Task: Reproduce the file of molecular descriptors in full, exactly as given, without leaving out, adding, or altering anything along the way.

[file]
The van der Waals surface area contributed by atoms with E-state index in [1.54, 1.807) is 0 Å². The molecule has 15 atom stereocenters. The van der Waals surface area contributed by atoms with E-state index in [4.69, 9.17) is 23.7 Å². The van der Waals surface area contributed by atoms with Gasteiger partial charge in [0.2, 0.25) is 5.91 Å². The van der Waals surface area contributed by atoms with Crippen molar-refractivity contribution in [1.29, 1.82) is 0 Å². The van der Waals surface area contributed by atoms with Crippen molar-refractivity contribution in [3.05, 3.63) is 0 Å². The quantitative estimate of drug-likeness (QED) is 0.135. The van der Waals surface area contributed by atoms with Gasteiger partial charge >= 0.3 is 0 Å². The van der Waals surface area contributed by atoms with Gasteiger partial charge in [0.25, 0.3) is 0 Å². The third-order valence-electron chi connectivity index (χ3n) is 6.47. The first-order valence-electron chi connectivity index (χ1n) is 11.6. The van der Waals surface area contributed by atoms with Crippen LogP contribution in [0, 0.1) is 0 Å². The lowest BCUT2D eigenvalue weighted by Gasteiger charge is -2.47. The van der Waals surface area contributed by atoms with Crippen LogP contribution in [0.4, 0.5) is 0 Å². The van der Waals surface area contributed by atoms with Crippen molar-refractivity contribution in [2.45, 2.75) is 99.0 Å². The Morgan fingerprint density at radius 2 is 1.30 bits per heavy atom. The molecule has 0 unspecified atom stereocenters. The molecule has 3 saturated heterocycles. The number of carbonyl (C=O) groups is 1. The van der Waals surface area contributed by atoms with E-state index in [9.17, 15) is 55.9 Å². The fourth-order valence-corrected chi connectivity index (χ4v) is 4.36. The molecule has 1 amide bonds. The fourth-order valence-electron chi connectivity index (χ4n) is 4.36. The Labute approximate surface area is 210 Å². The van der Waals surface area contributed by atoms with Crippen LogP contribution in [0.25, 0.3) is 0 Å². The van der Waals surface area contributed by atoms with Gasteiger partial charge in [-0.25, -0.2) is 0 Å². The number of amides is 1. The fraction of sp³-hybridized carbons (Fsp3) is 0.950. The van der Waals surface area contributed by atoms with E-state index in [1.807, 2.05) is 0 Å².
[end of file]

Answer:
The van der Waals surface area contributed by atoms with E-state index in [1.54, 1.807) is 0 Å². The molecule has 15 atom stereocenters. The van der Waals surface area contributed by atoms with E-state index in [4.69, 9.17) is 23.7 Å². The van der Waals surface area contributed by atoms with Gasteiger partial charge in [0.2, 0.25) is 5.91 Å². The van der Waals surface area contributed by atoms with Crippen molar-refractivity contribution in [1.29, 1.82) is 0 Å². The van der Waals surface area contributed by atoms with Crippen molar-refractivity contribution in [3.05, 3.63) is 0 Å². The quantitative estimate of drug-likeness (QED) is 0.135. The van der Waals surface area contributed by atoms with Gasteiger partial charge >= 0.3 is 0 Å². The van der Waals surface area contributed by atoms with Gasteiger partial charge in [0.25, 0.3) is 0 Å². The third-order valence-electron chi connectivity index (χ3n) is 6.47. The first-order valence-electron chi connectivity index (χ1n) is 11.6. The van der Waals surface area contributed by atoms with Crippen LogP contribution in [0, 0.1) is 0 Å². The lowest BCUT2D eigenvalue weighted by Gasteiger charge is -2.47. The van der Waals surface area contributed by atoms with Crippen LogP contribution in [0.4, 0.5) is 0 Å². The van der Waals surface area contributed by atoms with Crippen molar-refractivity contribution in [2.45, 2.75) is 99.0 Å². The Morgan fingerprint density at radius 2 is 1.30 bits per heavy atom. The molecule has 0 unspecified atom stereocenters. The molecule has 3 saturated heterocycles. The number of carbonyl (C=O) groups is 1. The van der Waals surface area contributed by atoms with E-state index in [9.17, 15) is 55.9 Å². The fourth-order valence-corrected chi connectivity index (χ4v) is 4.36. The molecule has 1 amide bonds. The fourth-order valence-electron chi connectivity index (χ4n) is 4.36. The Labute approximate surface area is 210 Å². The van der Waals surface area contributed by atoms with Crippen LogP contribution in [0.25, 0.3) is 0 Å². The van der Waals surface area contributed by atoms with Gasteiger partial charge in [-0.25, -0.2) is 0 Å². The number of amides is 1. The fraction of sp³-hybridized carbons (Fsp3) is 0.950. The van der Waals surface area contributed by atoms with E-state index in [1.807, 2.05) is 0 Å².